Offering pinchless designs and smooth surfaces with no exposed sharp edges, cobots are designed to work safely with or in close placement to human workers. Built-in, safety-rated power and force limiting (PFL) sensors allow the robot to monitor the external forces applied to its body and stop so as not to exceed pre-set thresholds. This reduces or eliminates the requirement for external safety sensors and protects workers from potentially harmful contact situations.
Needless to say, this makes cobots a go-to when space is tight and production throughput needs a boost. This is especially true for welding environments that need to add capacity to current production as cobots are easily rolled up to large, heavy workpieces or placed beside manual welders at existing weld tables for supplemental welding.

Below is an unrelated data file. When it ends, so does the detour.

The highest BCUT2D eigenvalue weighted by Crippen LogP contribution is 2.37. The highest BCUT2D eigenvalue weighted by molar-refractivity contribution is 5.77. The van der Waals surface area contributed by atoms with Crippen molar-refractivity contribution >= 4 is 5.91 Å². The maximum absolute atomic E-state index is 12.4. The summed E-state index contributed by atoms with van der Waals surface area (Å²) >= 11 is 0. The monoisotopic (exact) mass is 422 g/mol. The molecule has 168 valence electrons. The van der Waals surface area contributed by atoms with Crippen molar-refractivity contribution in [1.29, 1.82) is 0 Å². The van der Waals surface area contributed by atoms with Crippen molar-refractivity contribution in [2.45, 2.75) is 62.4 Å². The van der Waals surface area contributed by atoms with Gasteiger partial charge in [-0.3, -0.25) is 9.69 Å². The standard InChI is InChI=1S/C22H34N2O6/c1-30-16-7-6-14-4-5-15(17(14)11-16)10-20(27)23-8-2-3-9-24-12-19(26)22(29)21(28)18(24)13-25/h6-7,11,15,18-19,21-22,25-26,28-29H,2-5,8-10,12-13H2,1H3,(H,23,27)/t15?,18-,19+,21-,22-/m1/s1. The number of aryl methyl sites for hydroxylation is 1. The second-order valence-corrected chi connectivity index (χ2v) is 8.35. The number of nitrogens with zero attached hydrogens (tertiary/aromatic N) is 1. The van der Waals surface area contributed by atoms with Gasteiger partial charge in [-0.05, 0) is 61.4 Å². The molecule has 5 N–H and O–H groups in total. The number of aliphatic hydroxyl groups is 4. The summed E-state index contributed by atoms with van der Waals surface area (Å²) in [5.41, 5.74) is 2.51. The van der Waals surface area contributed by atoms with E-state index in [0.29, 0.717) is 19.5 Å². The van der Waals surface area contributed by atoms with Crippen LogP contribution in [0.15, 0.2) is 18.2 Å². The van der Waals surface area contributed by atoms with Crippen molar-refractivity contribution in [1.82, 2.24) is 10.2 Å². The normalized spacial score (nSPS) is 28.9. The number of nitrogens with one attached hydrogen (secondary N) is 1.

Whether a robot is a standard industrial model or a human-collaborative model, a primary benefit of robotic implementation is gaining greater ability to optimize operations to manage and fulfill the uptick in consumer product variety. Much of this flexibility comes from four cobot modes – safety monitored stop, PFL, hand guiding, and speed and separation monitoring – accommodating a variety of interactive space-saving floorplans to optimize productivity and supply chain management.
Furthermore, these four modes give manufacturers the flexibility to use longer reach, heavier payload industrial robots when cobots are not a viable option. While just one of the four modes qualifies a robot as being collaborative, the entire robotic system must be assessed to determine whether an application is truly collaborative. This includes the robot, end-of-arm tooling, workpiece and robot work area.